Israel's best friends or Jews' mortal enemies? New fears have arisen as Messianic Jews ally with evangelical Christians on Israel.

Author:Posner, Sarah
Position::OPINION
 
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"Spiritual Nazism." Those are the first words out of my rabbi's mouth when I tell him I'm reporting on Messianic Judaism. To him, the prospect of Jews accepting a Christian salvation narrative, but still identifying as Jews, constitutes nothing short of the destruction of the spiritual life of a people.

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But after nearly a year of studying and reporting on this phenomenon, I have my doubts about this dire indictment. Messianic Judaism, despite its promoters' predictions, will not be radically changing Judaism anytime soon. It is, however, radically changing how Jews and evangelicals relate to one another and how evangelical, Pentecostal and charismatic Christians perceive Judaism, Jewish-Christian relations and the politics of the Middle East.

To some Jews, the growth of Messianic Judaism represents a mortal threat. There are an estimated 175,000 to 250,000 Messianic Jews in the United States, 350,000 worldwide, and 10,000 to 20,000 in Israel. This isn't too dramatic, although it's difficult to assess the future impact of new religious movements as they're developing--who knew in the mid-19th century that the Mormon Church would be what it is today?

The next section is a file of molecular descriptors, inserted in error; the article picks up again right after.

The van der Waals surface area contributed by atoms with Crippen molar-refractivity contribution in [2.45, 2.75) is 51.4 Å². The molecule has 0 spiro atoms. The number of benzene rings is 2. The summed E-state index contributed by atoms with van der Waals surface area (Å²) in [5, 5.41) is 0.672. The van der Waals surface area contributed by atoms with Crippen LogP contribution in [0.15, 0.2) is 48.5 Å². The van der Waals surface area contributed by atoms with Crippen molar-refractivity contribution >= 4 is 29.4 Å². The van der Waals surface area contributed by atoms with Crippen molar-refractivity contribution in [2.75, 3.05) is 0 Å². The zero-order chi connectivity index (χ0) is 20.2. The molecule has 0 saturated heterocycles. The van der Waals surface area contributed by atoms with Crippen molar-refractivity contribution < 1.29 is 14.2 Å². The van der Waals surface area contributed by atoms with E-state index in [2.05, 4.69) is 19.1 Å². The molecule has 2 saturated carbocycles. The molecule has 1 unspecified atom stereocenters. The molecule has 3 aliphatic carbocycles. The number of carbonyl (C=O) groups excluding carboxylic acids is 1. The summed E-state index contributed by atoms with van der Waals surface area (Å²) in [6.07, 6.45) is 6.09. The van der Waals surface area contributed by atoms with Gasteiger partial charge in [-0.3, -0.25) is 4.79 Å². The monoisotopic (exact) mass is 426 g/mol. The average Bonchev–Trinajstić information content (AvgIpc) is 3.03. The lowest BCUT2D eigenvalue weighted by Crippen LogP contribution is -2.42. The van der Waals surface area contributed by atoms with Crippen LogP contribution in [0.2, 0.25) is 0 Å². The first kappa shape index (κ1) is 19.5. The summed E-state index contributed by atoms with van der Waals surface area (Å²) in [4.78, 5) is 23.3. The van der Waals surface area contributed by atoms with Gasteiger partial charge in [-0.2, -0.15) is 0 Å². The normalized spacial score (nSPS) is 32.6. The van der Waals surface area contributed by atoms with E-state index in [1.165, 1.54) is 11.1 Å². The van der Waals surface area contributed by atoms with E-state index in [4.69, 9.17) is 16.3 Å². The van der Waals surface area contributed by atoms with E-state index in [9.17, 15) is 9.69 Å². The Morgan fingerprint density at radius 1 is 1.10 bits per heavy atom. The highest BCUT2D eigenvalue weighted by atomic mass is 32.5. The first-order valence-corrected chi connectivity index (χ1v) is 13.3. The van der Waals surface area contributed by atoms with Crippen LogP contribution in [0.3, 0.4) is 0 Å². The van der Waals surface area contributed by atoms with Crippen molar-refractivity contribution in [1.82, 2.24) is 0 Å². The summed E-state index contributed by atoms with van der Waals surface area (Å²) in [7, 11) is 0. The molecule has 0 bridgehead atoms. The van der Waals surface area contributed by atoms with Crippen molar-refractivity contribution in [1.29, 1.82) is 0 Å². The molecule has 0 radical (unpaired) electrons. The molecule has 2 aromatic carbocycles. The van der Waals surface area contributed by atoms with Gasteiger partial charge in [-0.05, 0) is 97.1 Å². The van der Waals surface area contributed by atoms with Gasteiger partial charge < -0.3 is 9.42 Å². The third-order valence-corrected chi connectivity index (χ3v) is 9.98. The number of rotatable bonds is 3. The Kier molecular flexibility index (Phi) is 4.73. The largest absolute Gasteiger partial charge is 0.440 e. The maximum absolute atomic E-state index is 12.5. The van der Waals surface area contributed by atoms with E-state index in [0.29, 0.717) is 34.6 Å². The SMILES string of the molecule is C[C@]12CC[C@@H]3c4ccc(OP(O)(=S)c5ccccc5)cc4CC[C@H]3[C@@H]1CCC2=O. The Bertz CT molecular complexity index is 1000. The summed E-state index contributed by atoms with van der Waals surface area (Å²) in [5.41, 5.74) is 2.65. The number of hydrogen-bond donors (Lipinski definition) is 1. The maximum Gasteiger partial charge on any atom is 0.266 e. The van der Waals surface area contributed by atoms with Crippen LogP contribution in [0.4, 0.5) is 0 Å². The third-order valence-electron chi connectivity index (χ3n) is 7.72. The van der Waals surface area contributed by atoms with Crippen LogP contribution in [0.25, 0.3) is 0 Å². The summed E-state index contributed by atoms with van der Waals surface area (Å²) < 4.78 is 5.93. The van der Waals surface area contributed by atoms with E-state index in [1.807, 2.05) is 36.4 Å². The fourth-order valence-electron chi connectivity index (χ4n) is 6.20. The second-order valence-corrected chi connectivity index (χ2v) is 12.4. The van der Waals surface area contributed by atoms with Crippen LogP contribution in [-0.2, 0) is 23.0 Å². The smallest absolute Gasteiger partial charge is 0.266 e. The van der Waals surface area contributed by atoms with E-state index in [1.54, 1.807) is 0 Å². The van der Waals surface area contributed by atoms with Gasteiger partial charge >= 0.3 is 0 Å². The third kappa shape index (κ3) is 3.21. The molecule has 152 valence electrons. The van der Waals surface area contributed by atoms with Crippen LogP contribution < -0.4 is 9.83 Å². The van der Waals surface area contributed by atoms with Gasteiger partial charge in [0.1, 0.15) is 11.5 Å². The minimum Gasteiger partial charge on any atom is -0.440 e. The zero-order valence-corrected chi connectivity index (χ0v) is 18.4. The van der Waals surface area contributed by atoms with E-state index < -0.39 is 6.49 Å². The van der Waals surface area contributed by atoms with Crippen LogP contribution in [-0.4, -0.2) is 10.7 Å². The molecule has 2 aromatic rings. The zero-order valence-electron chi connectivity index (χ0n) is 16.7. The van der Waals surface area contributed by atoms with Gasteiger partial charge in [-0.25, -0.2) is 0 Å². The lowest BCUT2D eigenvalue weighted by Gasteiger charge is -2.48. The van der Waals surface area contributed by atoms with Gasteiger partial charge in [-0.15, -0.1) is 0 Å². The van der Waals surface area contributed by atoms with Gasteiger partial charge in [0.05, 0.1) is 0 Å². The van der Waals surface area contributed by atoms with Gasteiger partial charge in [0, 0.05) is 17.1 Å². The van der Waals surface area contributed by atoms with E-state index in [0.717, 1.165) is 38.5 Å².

But Jews who fear the movement as a significant threat to Jewish religious life may not appreciate how little appeal it seems to hold for actual Jews. Many self-identifying Messianic Jews, particularly in the United States, are not and have never been Jewish. At El Shaddai, a Messianic Jewish congregation I visited on a Shabbat morning in Frederick, Maryland, I met just one congregant who had been born and raised Jewish--and the congregational leaders made sure to point him out to me. He was a Reform Jew who had lost interest, met an evangelical friend later in adulthood and found answers in the idea of personal salvation by a God made human. But many self-described Messianic Jews are evangelical or Pentecostal Christians enamored of a brand of philo-Semitism overlaid with a heavy dose of apocalyptic fervor.

The El Shaddai congregation, which is affiliated with the Messianic Jewish organizations Revive Israel and Tikkun Ministries, has a Torah. There's music like you'd hear in a Pentecostal or evangelical megachurch. On Saturday mornings, congregational leaders, who appear to have little training in either Hebrew or trope, clumsily read and discuss part of the weekly Torah portion along with a New Testament text.

At a Tikkun Ministries conference a few weeks later in...

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